by Anush Babajanyan

Transitions on Line
April 29, 2009
Czech Rep.

All but totally cut off from each other, twin cities either side of
a closed border sense that change is coming.

GYUMRI, Armenia | A sign on a small streetside booth in central Gyumri
advertises, "Tickets to Istanbul." The head of this small ticket
agency, Artur Lazarian, sits near the booth talking with men from the
neighborhood. "Opening the border is good unless the compromises made
for it are too big," Lazarian says. What used to be the only crossing
from Armenia into Turkey lies just 20 kilometers outside Gyumri. The
border was closed in 1993, but now the possibility of it reopening as
bilateral relations thaw after years of tension is a lively discussion
point in this city that could see substantial economic benefits from
the renewal of communications with neighboring Turkey.

When the next bus working with Lazarian's firm departs en route
for Istanbul, it will head, not west toward the old crossing point,
but north into Georgia, making a tiresome, 10-hour journey to the
Turkish Black Sea coast. Until 1993, local people could take a train
from Gyumri to the Turkish city of Kars in two hours.

A street in central Gyumri.


"If the border opened, the route from Yerevan to Istanbul, which is
about 2,050 kilometers, would be 800 kilometers shorter," Lazarian
says. "It would be cheaper, and we would not have to go through the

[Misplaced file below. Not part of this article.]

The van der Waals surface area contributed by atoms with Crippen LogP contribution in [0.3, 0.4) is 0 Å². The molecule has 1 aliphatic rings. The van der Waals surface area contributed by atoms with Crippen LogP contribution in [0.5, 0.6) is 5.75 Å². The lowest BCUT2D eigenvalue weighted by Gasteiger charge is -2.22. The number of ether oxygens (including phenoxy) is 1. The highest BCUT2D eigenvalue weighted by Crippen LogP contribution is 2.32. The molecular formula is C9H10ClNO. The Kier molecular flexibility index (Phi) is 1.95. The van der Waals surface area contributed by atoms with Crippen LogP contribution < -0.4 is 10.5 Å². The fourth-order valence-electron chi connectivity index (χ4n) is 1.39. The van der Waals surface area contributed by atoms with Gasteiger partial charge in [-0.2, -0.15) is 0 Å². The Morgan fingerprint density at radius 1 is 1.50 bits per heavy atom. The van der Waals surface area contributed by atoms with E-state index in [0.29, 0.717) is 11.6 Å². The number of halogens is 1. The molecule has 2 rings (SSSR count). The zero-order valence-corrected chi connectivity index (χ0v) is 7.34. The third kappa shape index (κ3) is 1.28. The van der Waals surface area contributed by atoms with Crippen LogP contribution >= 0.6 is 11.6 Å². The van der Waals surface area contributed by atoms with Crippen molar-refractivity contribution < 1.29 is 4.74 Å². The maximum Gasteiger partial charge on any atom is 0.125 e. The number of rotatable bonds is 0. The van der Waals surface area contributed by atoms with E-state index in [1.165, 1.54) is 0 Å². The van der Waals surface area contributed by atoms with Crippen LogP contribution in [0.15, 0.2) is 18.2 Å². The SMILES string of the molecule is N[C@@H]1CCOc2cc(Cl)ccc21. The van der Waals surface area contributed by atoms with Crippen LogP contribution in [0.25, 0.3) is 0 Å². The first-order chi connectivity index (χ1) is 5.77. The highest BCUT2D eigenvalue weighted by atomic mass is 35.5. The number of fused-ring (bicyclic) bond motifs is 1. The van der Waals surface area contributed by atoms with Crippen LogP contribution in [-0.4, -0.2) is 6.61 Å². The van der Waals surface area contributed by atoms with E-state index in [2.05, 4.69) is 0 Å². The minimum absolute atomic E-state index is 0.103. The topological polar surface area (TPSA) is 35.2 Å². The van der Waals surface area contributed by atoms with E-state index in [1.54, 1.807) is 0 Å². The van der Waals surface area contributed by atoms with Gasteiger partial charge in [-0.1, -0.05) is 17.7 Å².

anxious procedures on the Georgian border." Passengers and vehicles
must go through long document checks at Armenia's border with Georgia.

For much of the 20th century the railway was the only way to cross
the border and a reminder of the good relations the two towns once
enjoyed. Merchants in Kars shipped cattle and goods on the railway
to the south Caucasus and other Soviet republics.

Until the bloodshed and mass population movements brought about
by World War I and the Russian Revolution, the two towns shared
connections deeper than those of trade and commerce. Armenians
comprised a third of the population of Kars together with Turks,
Greeks, and Russians. People in Kars, who are mostly Kurdish nowadays,
say there are still many Armenians left who conceal their identities
behind Turkish names for safety.

The architecture of Kars carries echoes of that earlier time. Behind
shop signs and ranks of bicycles, an older building in the center of
town displays a black stone facade like those once common in the city
now known as Gyumri. (Gyumri, renamed Alexandropol under imperial
Russian rule, then became Soviet Leninakan before going back to
the older name following Armenia's independence from the USSR.) The
cobblestone streets threading through each town are another visual
reminder of the past.

Relations between the two towns ceased as Turks began to see the
Armenians as obstacles in the struggle to build a new state on the
ruins of the Ottoman Empire. About 1.5 million Armenians were murdered
or deported from Ottoman territory beginning in 1915, and when in 1921
the Treaty of Kars signed by the Turks and Soviets returned Kars to
Turkish control, killings and deportations of Armenians occurred there
as well. But for the railway and a road crossing opened after Armenia
broke away from the USSR, the Armenian-Turkish frontier was closed,
and both stopped working in 1993 when Turkey sealed the border as
a sign of solidarity with Azerbaijan during the Armenian-Azeri war
over Nagorno-Karabakh.

Today, few in Gyumri know anything specific about modern Kars, a
Turkish provincial capital of 80,000 people. Not many know that most
people living in Kars are Kurds. What many on the Armenian side do
know is that Kars is where their grandparents came from.

The father of Rima Shakhparonyan, 73, was one of the last Armenians
to move to Alexandropol from Kars. "My grandmother starved to death